What does an edit producer do?
Edit producers have different roles depending on the type of programme being made. The role can be quite different depending on whether the edit producer is working on a documentary, or live outside broadcast, for example.
On a documentary edit producers take all the shot footage, known as ‘rushes’, and put the best bits together to create a polished, complete programme. They work with an editor who has technical as well as story-telling skills.
Rushes are usually captured on different memory cards and shot at different times and by different directors. They all get transferred, or ingested, into the edit suite and a logger lists what was shot on which card number, and at what timecode the footage can be found. Edit producers use those logs to help them find what they need.
They often start by putting all the material on a very long timeline so they can see what’s been shot, the style used, and how a story has been told. They then edit the timeline down, selecting the best takes and finding appropriate GVs (general views) such as wide shots of the location or close-ups. The footage might include interviews and archive, with the addition of graphics and music if needed. They usually write a guide script as they go and record it into the programme timeline, which helps to tell the story that they are cutting and which eventually will become the script read by the presenter or a voiceover artist. They are responsible for making sure the finished programme runs to the required duration.
For a magazine programme, they may be required to cut lots of short films, known as VTs, and make sure they are ready to go and be introduced by the presenters. For observational documentaries, they might cut without a recorded script, relying on the footage alone to tell a full story. On a live entertainment programme created in a studio or an event at an outside broadcast, they may be overseeing a number of edit suites, making sure the pre-prepared films are ready to go. They are also responsible for overseeing the editing of highlights packages that are produced while the programme is on air.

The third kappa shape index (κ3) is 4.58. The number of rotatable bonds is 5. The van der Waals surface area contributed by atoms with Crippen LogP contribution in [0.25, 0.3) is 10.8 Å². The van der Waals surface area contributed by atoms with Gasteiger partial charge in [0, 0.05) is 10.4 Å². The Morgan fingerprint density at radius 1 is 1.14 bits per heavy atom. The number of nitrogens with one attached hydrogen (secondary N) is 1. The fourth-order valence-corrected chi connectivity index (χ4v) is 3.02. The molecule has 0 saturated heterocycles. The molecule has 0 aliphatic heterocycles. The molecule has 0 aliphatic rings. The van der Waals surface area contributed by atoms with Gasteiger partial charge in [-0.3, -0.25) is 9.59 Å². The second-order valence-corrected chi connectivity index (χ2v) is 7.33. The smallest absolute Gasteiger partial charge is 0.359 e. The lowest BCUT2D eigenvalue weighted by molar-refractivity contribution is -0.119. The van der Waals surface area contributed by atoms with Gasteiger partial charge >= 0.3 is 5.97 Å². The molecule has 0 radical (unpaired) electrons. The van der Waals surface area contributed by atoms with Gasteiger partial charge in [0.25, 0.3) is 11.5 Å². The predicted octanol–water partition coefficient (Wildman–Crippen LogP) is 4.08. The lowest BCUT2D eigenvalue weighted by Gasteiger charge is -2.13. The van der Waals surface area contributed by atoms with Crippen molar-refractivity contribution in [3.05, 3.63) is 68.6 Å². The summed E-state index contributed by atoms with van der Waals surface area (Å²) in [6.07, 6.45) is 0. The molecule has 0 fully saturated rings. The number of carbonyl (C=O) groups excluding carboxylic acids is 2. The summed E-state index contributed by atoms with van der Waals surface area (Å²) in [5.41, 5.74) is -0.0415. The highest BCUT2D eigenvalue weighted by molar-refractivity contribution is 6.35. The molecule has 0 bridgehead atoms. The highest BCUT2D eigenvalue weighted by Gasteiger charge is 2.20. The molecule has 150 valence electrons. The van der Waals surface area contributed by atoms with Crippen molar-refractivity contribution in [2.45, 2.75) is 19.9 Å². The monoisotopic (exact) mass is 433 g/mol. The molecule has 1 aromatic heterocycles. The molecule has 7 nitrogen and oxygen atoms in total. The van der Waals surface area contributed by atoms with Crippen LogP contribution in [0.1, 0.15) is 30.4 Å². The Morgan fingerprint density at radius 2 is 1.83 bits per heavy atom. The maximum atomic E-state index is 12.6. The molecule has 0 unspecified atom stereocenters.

Very experienced edit producers may oversee an entire series, creating an overall style and carrying a narrative over several episodes, guiding a team of edit producers who cut individual episodes. They are known as series edit producers. Edit producers are mainly freelance.
What’s an edit producer good at?
- Storytelling: craft a story and create a compelling narrative that takes viewers on a journey
- Scripting: write clear, factually correct scripts that are in keeping with the tone and style of show
- Producing and directing: understand the filming process, be able spot what may need re-shooting or key content that’s missing and needs picking up
- Adaptability: be able to work on a variety of factual programming, capture the tone and create a style
- Compliance and copyright knowledge: know where to source additional material and the process required to allow its use, work to compliance and legal guidelines